California seems to have one of everything, including its own version of the Bermuda Triangle: a treacherous stretch of ocean off the Central Coast haunted by tales of lost ships and lost love.
Point Arguello, northwest of Santa Barbara, lies at the southern edge of what is known as the “Graveyard of the Pacific,” an area in which nearly 50 ships and hundreds of lives have been lost.
But the grim litany of wrecks has left a three-mile stretch of ocean bottom between Point Arguello and Point Pedernales virtually glistening like gold with the brass remnants of ships that lost their way.
The Yankee Blade, a side-wheeler steamer carrying 1,200 passengers to Panama in 1885, struck rocky Point Arguello. A crowd of unruly men pushed their way past women and children into lifeboats, only to have many of the boats capsize as about 415 drowned.
In 1911, four men were lost at sea when the Santa Rosa broke in half on the rocks. Then on Sept. 8, 1923, a navigation error sent nine Navy destroyers aground off the stormy point, sinking seven and killing 23 sailors in one of the worst peacetime disasters in U.S. naval history.
The 1930s brought the ill-fated voyage of the party ship Harvard and the Japanese freighter Nippon Maru, although no lives were lost in either mishap. Even the Point Arguello lighthouse keeper mysteriously disappeared in those days--probably stumbling along the cliffs and falling into the raging surf below--and helping cement the locale’s other nickname: “The Devil’s Jaw.”
Superstitious seamen and others have drawn many theories about the curse they believe has a grip on the spectacular stretch of coast where California seems to bend at its middle. Some believe the string of maritime disasters may have been born in the wake of one of California’s most renowned, and star-crossed, romances.
Point Arguello was named for a leading Spanish family of early California. And it was only after young Concepcion “Concha” Arguello’s true love died during an ocean voyage that the string of accidents began. The romance of the young Arguello and a Russian count, Nicolai Petrovich von Rezanov, has been told in poems, books, a full-length ballet and even a rock opera.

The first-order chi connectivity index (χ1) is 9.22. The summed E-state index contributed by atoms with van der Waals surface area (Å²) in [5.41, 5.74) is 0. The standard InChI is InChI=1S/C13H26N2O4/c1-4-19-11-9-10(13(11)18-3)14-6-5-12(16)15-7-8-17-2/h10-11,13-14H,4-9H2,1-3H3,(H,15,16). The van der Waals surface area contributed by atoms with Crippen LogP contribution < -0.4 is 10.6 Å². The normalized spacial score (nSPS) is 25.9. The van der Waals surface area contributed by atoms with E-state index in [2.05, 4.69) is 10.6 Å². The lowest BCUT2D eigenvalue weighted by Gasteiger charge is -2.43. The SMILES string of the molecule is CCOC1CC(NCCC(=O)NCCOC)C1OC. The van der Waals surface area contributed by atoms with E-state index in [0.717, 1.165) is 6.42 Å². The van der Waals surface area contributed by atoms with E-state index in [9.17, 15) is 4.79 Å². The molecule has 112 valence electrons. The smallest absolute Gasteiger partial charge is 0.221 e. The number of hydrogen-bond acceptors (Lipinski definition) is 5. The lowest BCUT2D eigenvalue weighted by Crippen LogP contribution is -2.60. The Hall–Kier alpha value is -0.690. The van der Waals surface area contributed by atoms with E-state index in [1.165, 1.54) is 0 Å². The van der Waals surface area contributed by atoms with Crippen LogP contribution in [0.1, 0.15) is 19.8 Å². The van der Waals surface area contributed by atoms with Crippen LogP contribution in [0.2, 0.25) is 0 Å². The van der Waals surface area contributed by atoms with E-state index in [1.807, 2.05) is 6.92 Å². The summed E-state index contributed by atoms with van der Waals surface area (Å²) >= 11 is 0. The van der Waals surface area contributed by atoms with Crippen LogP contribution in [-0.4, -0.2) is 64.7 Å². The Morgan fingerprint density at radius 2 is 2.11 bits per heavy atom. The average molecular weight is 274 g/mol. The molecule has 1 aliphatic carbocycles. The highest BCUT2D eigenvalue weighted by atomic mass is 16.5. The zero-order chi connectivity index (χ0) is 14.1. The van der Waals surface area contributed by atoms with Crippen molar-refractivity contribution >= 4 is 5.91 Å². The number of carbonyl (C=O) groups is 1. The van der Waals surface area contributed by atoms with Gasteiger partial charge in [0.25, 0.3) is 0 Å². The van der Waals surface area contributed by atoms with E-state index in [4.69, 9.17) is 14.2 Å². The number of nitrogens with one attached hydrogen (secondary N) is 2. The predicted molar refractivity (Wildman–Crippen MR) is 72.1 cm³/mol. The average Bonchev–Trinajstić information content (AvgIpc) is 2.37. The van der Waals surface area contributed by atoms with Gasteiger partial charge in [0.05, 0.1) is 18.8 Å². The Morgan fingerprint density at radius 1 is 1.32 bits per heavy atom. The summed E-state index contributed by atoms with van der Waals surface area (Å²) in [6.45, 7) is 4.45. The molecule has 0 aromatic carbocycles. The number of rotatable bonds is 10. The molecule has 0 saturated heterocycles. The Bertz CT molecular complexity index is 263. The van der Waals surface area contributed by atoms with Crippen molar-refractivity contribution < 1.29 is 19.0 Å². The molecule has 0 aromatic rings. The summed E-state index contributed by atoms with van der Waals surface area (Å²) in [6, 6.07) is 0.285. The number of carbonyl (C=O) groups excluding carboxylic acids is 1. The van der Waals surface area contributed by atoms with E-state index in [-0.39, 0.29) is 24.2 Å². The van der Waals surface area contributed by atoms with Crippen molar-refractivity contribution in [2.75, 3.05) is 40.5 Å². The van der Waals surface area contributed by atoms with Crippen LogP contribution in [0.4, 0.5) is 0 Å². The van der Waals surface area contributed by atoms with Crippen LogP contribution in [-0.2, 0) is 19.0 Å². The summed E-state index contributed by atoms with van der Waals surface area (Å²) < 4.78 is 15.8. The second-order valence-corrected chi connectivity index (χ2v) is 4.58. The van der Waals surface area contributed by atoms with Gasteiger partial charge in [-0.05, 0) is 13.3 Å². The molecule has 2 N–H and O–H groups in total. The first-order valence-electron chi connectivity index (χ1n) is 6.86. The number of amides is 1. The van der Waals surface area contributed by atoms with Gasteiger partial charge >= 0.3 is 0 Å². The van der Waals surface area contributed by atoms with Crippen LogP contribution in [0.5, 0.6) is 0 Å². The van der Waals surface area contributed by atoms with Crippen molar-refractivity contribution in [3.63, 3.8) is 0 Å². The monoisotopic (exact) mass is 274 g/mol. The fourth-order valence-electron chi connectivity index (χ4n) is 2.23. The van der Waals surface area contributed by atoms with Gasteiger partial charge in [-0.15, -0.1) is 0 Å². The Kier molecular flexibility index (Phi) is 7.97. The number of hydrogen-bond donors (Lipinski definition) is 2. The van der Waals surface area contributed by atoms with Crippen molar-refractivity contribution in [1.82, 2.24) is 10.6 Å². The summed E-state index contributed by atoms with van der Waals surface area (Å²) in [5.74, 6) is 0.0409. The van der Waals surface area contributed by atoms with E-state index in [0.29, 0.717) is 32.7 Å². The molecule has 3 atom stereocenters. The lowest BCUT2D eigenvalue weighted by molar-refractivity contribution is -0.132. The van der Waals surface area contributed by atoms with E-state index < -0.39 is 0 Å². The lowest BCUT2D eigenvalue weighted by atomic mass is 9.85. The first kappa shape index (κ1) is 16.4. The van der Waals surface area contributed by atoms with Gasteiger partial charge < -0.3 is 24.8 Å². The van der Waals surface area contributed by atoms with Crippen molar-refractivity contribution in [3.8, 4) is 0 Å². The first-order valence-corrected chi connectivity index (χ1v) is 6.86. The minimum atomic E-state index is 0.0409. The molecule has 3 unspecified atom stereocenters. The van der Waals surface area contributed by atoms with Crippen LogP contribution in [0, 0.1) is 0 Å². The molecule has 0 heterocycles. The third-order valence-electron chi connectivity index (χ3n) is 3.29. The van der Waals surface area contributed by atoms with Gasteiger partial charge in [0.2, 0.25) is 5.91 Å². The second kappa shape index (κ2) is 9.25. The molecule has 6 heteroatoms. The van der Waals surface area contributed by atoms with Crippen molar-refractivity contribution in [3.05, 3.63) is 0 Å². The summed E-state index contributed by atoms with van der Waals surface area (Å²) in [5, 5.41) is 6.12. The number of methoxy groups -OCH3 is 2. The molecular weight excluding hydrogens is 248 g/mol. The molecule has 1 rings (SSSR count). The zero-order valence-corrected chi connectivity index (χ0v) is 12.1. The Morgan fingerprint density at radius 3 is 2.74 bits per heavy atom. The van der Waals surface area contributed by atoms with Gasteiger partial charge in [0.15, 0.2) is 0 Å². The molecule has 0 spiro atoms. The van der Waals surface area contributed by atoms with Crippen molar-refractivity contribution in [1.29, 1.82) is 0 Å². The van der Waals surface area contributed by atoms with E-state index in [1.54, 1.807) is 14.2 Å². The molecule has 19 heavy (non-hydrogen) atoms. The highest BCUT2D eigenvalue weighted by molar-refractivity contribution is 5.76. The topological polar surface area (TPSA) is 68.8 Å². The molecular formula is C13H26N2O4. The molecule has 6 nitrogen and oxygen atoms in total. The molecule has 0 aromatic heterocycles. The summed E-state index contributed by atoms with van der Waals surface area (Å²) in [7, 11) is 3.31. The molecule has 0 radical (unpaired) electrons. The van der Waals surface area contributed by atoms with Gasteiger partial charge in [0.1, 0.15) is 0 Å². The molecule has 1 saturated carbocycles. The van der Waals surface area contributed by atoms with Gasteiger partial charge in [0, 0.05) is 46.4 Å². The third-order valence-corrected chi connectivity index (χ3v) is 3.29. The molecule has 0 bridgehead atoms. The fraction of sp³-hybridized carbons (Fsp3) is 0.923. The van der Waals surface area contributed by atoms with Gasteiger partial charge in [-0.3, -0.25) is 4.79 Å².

Story of a Count and a Teenager
The story begins in 1806, when the Russian empire pushed south from its Alaskan outpost. California’s Spanish rulers had banned all foreigners from entering the territory, but Rezanov was determined to obtain help for his starving countrymen in Sitka, Alaska.
The handsome, 42-year-old widower was able to make his way to San Francisco’s Presidio. But his attempts to establish trade with Spanish officials were unsuccessful until he began wooing Concepcion Arguello.
The 15-year-old was the daughter of the Spanish commandant and future California governor, Jose Dario Arguello, for whom Point Arguello was named.
Concepcion was taken with the aristocratic Rezanov. None of the histories seems to record whether he was also taken with the Spanish girl, or merely used her as a ploy to gain access to the trade his countrymen so desperately needed.
“Seeing that my situation was not improving, expecting every day that some misunderstanding would arise . . . I resolved to change my politeness for a serious tone,” Rezanov said in a cryptic official report.
Celebrating their betrothal, he gave her family two hand-carved ship chairs. In return, the Arguellos filled his ship with supplies for the hungry Russian outpost.
In 1807, Rezanov dropped off his goods in Alaska, then set off for Russia to obtain the czar’s permission to marry his betrothed. He died on the voyage, but no word of his fate was dispatched to Spanish California.
The faithful Concepcion awaited Rezanov’s return for 35 years in California, until word of his death finally reached her in 1842. She rejected numerous marriage proposals and devoted herself to nursing the sick and teaching Indian and Spanish children.